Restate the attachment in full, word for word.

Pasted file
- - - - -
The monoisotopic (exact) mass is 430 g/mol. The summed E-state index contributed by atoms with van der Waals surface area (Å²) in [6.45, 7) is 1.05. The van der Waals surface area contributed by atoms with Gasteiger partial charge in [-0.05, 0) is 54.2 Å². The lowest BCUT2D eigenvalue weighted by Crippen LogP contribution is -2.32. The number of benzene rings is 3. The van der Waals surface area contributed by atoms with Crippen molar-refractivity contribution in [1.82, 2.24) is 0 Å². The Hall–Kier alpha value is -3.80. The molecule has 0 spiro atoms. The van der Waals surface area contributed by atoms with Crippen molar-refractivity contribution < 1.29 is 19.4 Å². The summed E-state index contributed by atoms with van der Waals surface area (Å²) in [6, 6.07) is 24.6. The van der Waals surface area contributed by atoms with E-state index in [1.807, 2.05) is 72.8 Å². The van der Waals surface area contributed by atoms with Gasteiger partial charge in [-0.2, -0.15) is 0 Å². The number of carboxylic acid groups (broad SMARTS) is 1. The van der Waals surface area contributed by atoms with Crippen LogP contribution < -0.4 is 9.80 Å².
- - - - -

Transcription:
The monoisotopic (exact) mass is 430 g/mol. The summed E-state index contributed by atoms with van der Waals surface area (Å²) in [6.45, 7) is 1.05. The van der Waals surface area contributed by atoms with Gasteiger partial charge in [-0.05, 0) is 54.2 Å². The lowest BCUT2D eigenvalue weighted by Crippen LogP contribution is -2.32. The number of benzene rings is 3. The van der Waals surface area contributed by atoms with Crippen molar-refractivity contribution in [1.82, 2.24) is 0 Å². The Hall–Kier alpha value is -3.80. The molecule has 0 spiro atoms. The van der Waals surface area contributed by atoms with Crippen molar-refractivity contribution < 1.29 is 19.4 Å². The summed E-state index contributed by atoms with van der Waals surface area (Å²) in [6, 6.07) is 24.6. The van der Waals surface area contributed by atoms with E-state index in [1.807, 2.05) is 72.8 Å². The van der Waals surface area contributed by atoms with Gasteiger partial charge in [-0.2, -0.15) is 0 Å². The number of carboxylic acid groups (broad SMARTS) is 1. The van der Waals surface area contributed by atoms with Crippen LogP contribution < -0.4 is 9.80 Å².